This area was once a volcanic field that spanned 15 miles long and 8,000 feet high. And it was actually 195 miles southeast of where Pinnacles National Park currently lies, but the Pacific plate has moved a long way in the past 23 million years.
Fast forward to around 10,000 years ago, when the Ohlone people, specifically the Chalon and Mutson groups, lived around this area.
Note: NPS says there’s no evidence these indigenous groups lived within park boundaries, just nearby and that they would visit the Pinnacles land. However, there have been indigenous artifacts found within the park and I don’t see why they wouldn’t have lived in parts of the park at one time. With that said, there hasn’t been a thorough archeological dig to prove one way or the other.
Eventually, the Spanish Missionaries came to the Pinnacles area in the late 1700s and built the nearby Mission Soledad in 1791. Unfortunately, the arrival of the Spanish caused disease to spread through local indigenous populations, killing off many of the Ohlone people who once lived in the area.
By 1891, the Spanish were long gone and a homesteader named Schuyler Hain took interest in the land. He was known as the “Father of Pinnacles” for his preservation efforts and was a big reason why the park was declared a national monument in 1908 by President Theodore Roosevelt.
And finally, Pinnacles National Monument became the 52nd national park in the US and the 9th (and youngest) national park in California in 2013, under President Barack Obama.
Tips for Your First Visit to the Park: What to Know Before You Go
If this is your first time visiting Pinnacles National Park, here are a few things you should know:
- No dogs are allowed on trails – You can have them on a leash in campgrounds, parking lots, roads, and picnic areas but they’re not allowed on trails.
- Bring a flashlight or headlamp – If you plan to explore the two caves in the park, bring a flashlight, or better yet, a headlamp so you can explore them hands-free.
- The caves are sometimes closed – If you really want to visit the caves, make sure to check the NPS website ahead of time for closures. If there has been heavy rain or flooding, the caves are usually closed. And portions of the Bear Gulch Cave are closed from mid-May through mid-July to protect the local bat species.
- There’s no cellphone service in the park – Although you should be able to find maps at the visitor centers, it doesn’t hurt to download directions and trail info ahead of time since there’s no cell service throughout the park.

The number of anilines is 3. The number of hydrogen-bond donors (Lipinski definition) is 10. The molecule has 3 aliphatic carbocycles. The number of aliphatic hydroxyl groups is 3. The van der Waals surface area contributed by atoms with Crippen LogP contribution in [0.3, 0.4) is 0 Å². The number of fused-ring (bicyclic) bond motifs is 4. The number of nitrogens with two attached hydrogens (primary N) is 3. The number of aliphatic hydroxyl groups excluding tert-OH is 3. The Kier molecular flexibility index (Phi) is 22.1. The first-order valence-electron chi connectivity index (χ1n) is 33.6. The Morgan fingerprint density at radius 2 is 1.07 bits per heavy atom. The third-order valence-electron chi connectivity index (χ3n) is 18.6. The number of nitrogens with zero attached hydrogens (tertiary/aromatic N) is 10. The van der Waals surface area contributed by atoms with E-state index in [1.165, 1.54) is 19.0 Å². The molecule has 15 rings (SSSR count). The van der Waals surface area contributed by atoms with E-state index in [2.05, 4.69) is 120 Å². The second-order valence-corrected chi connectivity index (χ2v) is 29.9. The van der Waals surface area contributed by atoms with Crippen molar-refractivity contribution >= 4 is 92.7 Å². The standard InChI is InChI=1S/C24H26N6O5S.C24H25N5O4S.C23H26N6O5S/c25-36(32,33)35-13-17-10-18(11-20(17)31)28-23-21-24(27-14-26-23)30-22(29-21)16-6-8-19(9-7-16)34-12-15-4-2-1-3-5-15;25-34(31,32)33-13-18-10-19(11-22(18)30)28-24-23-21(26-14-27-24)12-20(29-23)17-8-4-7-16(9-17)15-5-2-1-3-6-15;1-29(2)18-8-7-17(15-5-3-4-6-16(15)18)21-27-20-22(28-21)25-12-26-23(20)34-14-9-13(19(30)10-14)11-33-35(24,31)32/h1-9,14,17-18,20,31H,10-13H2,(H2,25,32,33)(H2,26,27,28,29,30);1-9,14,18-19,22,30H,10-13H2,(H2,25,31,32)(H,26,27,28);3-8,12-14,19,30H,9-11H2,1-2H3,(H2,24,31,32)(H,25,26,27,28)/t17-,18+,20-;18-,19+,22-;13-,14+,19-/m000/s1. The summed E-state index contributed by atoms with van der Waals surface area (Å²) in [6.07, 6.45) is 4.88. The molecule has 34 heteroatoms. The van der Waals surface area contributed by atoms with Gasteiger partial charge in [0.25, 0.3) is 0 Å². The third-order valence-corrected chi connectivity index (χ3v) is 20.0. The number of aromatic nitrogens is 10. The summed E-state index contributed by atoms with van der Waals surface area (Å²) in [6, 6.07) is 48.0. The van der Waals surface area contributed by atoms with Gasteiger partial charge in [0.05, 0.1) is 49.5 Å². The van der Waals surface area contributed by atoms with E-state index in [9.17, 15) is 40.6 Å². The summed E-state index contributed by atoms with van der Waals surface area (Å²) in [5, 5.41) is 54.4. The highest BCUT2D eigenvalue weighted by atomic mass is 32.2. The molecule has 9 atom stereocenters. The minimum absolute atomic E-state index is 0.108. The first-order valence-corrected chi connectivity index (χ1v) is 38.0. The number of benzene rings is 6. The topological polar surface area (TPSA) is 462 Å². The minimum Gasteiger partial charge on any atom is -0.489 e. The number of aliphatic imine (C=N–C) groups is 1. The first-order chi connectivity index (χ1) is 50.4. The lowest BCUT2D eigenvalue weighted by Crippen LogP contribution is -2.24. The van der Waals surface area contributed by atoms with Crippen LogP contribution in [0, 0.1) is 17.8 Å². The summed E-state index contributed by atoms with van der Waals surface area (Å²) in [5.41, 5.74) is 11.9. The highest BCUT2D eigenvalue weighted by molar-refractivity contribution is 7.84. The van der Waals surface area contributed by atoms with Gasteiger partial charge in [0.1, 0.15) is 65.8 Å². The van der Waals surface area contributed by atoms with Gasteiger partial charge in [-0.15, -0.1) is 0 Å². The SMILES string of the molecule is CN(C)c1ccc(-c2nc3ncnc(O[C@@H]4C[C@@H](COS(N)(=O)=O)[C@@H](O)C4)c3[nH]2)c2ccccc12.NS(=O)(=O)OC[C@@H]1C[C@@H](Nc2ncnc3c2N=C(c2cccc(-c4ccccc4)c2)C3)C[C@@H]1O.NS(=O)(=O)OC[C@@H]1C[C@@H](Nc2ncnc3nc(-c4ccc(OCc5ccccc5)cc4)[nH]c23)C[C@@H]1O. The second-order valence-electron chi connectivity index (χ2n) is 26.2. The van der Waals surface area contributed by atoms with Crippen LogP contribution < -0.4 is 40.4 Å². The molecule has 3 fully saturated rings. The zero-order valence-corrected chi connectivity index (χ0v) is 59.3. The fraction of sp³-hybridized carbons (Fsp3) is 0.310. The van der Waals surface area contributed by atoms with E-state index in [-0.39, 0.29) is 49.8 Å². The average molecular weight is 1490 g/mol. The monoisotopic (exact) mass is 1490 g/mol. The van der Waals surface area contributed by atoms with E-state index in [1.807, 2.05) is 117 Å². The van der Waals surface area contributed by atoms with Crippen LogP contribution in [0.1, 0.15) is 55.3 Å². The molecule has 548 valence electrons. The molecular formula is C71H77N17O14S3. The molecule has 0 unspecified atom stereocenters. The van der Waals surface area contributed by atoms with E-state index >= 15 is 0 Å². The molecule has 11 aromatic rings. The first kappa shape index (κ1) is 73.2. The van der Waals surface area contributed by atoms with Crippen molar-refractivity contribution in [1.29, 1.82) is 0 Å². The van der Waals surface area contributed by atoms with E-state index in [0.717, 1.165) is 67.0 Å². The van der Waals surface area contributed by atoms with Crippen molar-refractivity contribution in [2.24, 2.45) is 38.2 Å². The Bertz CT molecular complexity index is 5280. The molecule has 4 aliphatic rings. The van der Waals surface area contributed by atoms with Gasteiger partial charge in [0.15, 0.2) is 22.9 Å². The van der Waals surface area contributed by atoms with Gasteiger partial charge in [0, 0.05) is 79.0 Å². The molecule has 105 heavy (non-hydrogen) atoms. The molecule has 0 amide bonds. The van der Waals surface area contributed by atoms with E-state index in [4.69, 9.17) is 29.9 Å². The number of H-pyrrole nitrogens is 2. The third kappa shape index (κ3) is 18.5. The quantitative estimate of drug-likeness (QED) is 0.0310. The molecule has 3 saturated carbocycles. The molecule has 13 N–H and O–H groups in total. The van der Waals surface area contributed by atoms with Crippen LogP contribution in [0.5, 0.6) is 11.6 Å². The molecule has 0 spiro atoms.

- Parking fills up fast, get there early – If you don’t get there early enough, you might have to park in an overflow parking lot. We arrived to the park around 10 am on a Saturday and the Bear Gulch Parking Lot was already filled. Instead, we parked in the overflow parking lot nearby, which added on a couple of extra miles to our hike. This is just something to keep in mind if you’re visiting the park on a weekend and not getting there until after 9 am.
- There’s no road that goes through the park – Unlike some national parks, there’s no road that goes through the park and it takes a lot of time to drive from one entrance to the other (about two hours one way). This means that the only way you’ll really be able to see the park is through its hiking trails.
- Bring what you need and be prepared – Bring the water you need for the day and fill up on gas before you arrive, there’s no water along the trails and no gas stations in the park. There are some snacks at the Pinnacles visitor centers but that’s about it.
- There’s no backpacking pinnacles – If you’re looking for a multi-day backcountry hike, you won’t find it at Pinnacles. With the small nature of the park, there are no backcountry campsites and all the trails are fairly short day-hike lengths.
- Grab a National Park Pass – If you’re visiting multiple national parks this year, make sure to buy a National Park Pass to save money on the entrance fee.
What to See & Do at Pinnacles National Park
If you’re wondering what to do in Pinnacles National Park, these are the top activities and things to see in the park.